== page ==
The isolation of two milliard light years – Tanikawa Shuntaro

The isolation of two milliard light years

The human race, on its little ball,
Sleeps, wakes, and works,
Wishing at times for companionship with Mars.

The Martians, on their little ball –
What they do, I don’t know.
Maybe the sloop, wike, and wook.
But at times they wish for companionship with Earth –
That’s certain.

Universal gravitation
Is the pulling together of the force of isolation.

The universe expands
And so we all unite our wants.

The universe distends
And so we are all uneasy.

The isolation of two milliard light years
Prompts an involuntary sneeze.

– Tanikawa Shuntaro

Translated from the Japanese by Geoffrey Bownas and Anthony Thwaite.

The Penguin Book of Japanese Verse (1964), translated and edited by Bownas and Thwaite, in which I found this piece, lists Tanikawa Shuntaro as a modern-style poet of the modern era and says he was born in 1931. After that, I know nothing else about him and barely any more about Japanese poetry, but Google helpfully throws up some more information. A couple of links which highlight his popularity, versatility and success in Japan are here and here.

Humans have always made stories of fantasy peoples. The growth of science and our understanding of the structure of the universe has been resulted in the populating of extra-terrestrial planets instead of subterranean realms or fairy-lands. Mars as one of the closest planets has always been a popular choice.

Like most stories of non-humans, “The isolation of two milliard light years” says, with gentle humour, more about human society and concerns than being serious speculation on the nature of reality. In the parallelisms of the first two stanzas, it points out that everyone, humans of different nations and presumably alien civilisations too, share the same impulses. Tanikawa Shuntaro was born and grew up in a country at war and then under foreign occupation, so it is not surprising that he might write on such themes.

While our hopes and fears and desires and needs may be shared with alien species, we don’t actually know of any. The immense size of the universe and the emerging knowledge of the number of exoplanets suggest that life elsewhere seems inevitable, but it must be rare and almost any attempt to estimate how many other instances there are is not much more than a guess.

Milliard is an old word for a thousand million, what we now call a billion (billion used to mean a million million, i.e. a million to the power of 2). One calculation of the size of the observable universe is a diameter of 93 billion light years. By comparison, the Milky Way is approximately 100,000 light years across and the nearest satellite galaxies are less than 0.1 million light years away. ‘Two milliard light years’ is therefore vast even on a galactic scale, but with no data points on which to base the degree of our isolation, and with almost any possible chosen number well beyond human comprehension, it is as good as any – writers very often hugely underestimate the scale of the universe (I wouldn’t have been surprised to read of a clearly unrealistic ‘isolation of 10,000 light years’ or ‘billion kilometres’), and at least the number here is of a plausible magnitude.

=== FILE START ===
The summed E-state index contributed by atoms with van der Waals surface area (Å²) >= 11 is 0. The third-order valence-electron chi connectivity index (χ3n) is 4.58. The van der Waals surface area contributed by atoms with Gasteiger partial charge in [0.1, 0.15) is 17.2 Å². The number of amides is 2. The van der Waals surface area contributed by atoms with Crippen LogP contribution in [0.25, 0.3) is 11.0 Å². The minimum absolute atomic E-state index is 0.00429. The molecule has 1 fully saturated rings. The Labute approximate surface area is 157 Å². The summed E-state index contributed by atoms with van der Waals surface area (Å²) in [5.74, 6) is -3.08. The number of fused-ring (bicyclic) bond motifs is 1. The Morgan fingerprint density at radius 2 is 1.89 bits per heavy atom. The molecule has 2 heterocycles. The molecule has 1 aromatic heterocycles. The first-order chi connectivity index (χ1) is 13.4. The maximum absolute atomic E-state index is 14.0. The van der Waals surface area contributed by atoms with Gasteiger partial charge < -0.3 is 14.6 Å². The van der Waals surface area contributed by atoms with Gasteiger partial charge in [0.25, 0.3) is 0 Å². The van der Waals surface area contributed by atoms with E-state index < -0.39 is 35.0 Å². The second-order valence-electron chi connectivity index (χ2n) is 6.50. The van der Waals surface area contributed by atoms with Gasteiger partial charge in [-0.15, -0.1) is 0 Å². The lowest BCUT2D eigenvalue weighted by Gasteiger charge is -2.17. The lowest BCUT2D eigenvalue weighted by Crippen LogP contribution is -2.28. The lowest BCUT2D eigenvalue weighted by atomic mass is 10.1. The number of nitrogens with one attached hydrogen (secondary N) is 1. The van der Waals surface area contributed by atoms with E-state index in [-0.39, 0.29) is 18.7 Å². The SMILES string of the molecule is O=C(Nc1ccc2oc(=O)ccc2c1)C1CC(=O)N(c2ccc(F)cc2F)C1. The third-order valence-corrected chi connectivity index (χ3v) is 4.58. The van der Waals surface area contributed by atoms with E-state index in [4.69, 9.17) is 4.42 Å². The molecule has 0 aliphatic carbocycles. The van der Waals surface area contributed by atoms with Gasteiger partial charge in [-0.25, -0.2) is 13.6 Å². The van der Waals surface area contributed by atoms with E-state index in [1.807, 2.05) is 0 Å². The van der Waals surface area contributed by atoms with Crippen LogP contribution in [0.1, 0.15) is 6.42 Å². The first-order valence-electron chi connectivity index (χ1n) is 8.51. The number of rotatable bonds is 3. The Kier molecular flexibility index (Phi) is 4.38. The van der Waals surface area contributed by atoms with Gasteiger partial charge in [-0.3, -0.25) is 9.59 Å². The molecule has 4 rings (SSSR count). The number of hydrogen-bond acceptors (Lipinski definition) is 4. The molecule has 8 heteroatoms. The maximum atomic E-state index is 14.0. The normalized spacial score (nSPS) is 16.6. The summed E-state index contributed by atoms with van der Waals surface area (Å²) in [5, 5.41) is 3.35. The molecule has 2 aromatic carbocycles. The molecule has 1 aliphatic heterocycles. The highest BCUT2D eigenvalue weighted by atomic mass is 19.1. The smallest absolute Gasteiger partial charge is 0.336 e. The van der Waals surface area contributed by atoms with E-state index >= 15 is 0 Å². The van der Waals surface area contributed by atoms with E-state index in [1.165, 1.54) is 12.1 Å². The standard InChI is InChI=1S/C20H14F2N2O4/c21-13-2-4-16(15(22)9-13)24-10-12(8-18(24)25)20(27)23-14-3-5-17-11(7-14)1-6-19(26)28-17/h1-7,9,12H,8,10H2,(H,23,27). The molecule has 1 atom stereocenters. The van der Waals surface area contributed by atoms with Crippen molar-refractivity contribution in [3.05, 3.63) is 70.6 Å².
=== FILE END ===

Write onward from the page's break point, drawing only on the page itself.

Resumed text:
In the second half of the poem, the scale shifts and greater emphasis is placed on the shared human experience in the context of the isolation of the Earth-life, and makes one think of the importance of overcoming trivial differences of culture, different ways of seeing or doing the same fundamental things. Our isolation is very real, and the scale of the universe is so staggering that, even if we know it as an intellectual fact, it is almost impossible to understand our place in it. This simulateous awareness and incomprehension provokes a strange reaction, a kind of brain sneeze. The mental/emotional conflict is reflected in the change of the form of the poem: the couplets provide a sense of precision but they are disrupted by near rhymes (universal/force, expands/wants, years/sneeze) that introduce subtle confusion in the reader.


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